Lemon, Aug 22 2001
  

       I'm getting a picture of the hose Klein-bottling in on itself so the inside becomes the outside. Not sure what's supposed to happen after that though.
angel, Aug 22 2001
  

       Maybe we could get some of those tiny people at the bottom of the bucket to help prevent the hose from getting tangled up with other heavenly bodies.
beauxeault, Aug 22 2001
  

       Why, Lemon, you're a genius. Forget Saturn; we use the sun itself. That's heavier still, so the thingy point that angel's talking about should be closer to Earth, plus we don't have to worry about out-of-phase orbits. All we have to do then is have the hose curve slightly out of the plane of the planet's orbits so Venus and Mercury don't slam into it. Am I wrong?
Guy Fox, Aug 22 2001
  

       "The heat-sink had a mass of some two thousand billion tons and was contained within a black hole mounted in an electromagnetic field situated half-way along the length of the ship, and this heat-sink enabled the craft to be manoeuvred to within a few miles of a yellow sun, there to catch and ride the solar flares that burst out from its surface."   

       One of these might come in handy....
stupop, Aug 22 2001
  

       I'm voting for this simply on the basis that it could result in all the air being sucked out of the atmosphere. If someone left the end off of the tube we could all suffocate in days.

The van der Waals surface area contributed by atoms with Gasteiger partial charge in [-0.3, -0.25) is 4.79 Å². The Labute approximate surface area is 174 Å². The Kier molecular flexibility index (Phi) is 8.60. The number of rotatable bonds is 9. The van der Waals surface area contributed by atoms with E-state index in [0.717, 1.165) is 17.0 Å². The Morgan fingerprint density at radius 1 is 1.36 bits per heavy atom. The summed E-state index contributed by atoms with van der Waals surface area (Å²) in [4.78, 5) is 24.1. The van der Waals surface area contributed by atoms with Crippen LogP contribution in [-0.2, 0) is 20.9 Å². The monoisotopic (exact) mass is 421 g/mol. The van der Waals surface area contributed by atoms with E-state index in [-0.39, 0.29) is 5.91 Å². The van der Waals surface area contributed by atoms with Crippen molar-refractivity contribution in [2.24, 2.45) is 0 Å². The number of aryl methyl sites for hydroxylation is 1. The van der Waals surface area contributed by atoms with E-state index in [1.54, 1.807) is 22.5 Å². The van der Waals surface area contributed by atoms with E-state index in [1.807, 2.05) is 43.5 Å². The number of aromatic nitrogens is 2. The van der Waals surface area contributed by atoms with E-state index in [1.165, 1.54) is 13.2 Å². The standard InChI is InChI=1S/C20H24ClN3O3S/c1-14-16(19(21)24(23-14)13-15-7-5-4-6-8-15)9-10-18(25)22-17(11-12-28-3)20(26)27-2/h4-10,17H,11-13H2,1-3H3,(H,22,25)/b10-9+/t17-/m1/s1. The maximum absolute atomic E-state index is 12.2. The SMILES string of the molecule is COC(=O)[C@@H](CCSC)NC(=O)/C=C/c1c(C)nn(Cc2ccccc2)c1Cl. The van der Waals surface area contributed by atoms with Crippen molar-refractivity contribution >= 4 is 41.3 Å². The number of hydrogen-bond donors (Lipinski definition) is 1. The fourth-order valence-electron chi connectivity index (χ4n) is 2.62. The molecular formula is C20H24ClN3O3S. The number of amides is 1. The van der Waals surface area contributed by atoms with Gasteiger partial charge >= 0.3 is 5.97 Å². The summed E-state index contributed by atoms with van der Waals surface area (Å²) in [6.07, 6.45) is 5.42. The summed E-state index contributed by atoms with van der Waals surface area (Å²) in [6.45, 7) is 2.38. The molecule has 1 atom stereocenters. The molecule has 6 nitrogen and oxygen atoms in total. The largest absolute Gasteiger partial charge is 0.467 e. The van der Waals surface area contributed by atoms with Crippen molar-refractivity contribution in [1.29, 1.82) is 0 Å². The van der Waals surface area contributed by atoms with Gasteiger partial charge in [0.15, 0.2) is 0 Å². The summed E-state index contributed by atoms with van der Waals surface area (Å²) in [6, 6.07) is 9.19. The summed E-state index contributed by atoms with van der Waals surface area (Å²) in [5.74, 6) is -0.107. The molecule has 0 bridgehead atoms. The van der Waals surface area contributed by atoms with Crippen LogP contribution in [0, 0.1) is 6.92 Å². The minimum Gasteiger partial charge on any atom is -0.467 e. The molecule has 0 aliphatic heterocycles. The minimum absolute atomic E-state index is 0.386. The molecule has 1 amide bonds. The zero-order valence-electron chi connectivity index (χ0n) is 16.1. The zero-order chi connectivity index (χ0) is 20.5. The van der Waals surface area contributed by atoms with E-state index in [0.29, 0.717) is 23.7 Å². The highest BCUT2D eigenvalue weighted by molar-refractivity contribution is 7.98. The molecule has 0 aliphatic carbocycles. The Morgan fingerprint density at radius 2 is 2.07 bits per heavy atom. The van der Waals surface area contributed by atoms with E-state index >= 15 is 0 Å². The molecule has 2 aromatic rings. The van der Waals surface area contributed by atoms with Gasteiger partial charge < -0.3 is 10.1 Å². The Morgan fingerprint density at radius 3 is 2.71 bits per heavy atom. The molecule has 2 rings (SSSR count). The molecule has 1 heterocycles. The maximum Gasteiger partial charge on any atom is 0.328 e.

CasaLoco, Aug 22 2001
  

       You obviously have different criteria from me as to what makes a good idea...
-alx, Aug 22 2001
  

       And if it does get pulled into the Sun, we'd better let go of our end pretty quickly...
hippo, Aug 22 2001
  

       the hose would not be pulled into the sun becaused it is atatched to the earth which is in orbit around the sun... after reading the siphon anotation I wanted to vote for this idea but then realised that I already had... not fair, I want another vote...
RobertKidney, Aug 22 2001
  

       This wouldn't work. Why does the earth's atmosphere stay with us? Gravity!!
-----, Nov 04 2004
  

       //You're right, stuff *would* rise up the tube, but only as far as it extends *outside* the tube.//   

       Unless the air in the tube was lighter, because it was warmer. Options: electrically heat the tube. Make the tube black to absorb solar energy. Use tube as a chimney for a fire. Heat the air as it goes into the tube. It may help to insulate the tube, but the air inside will cool as it expands so I'm not sure.   

       It's a closable giant chimney as vacuum cleaner. I'm posting this as it's own idea, there's probably plenty of problems with it to point out.
caspian, Oct 29 2018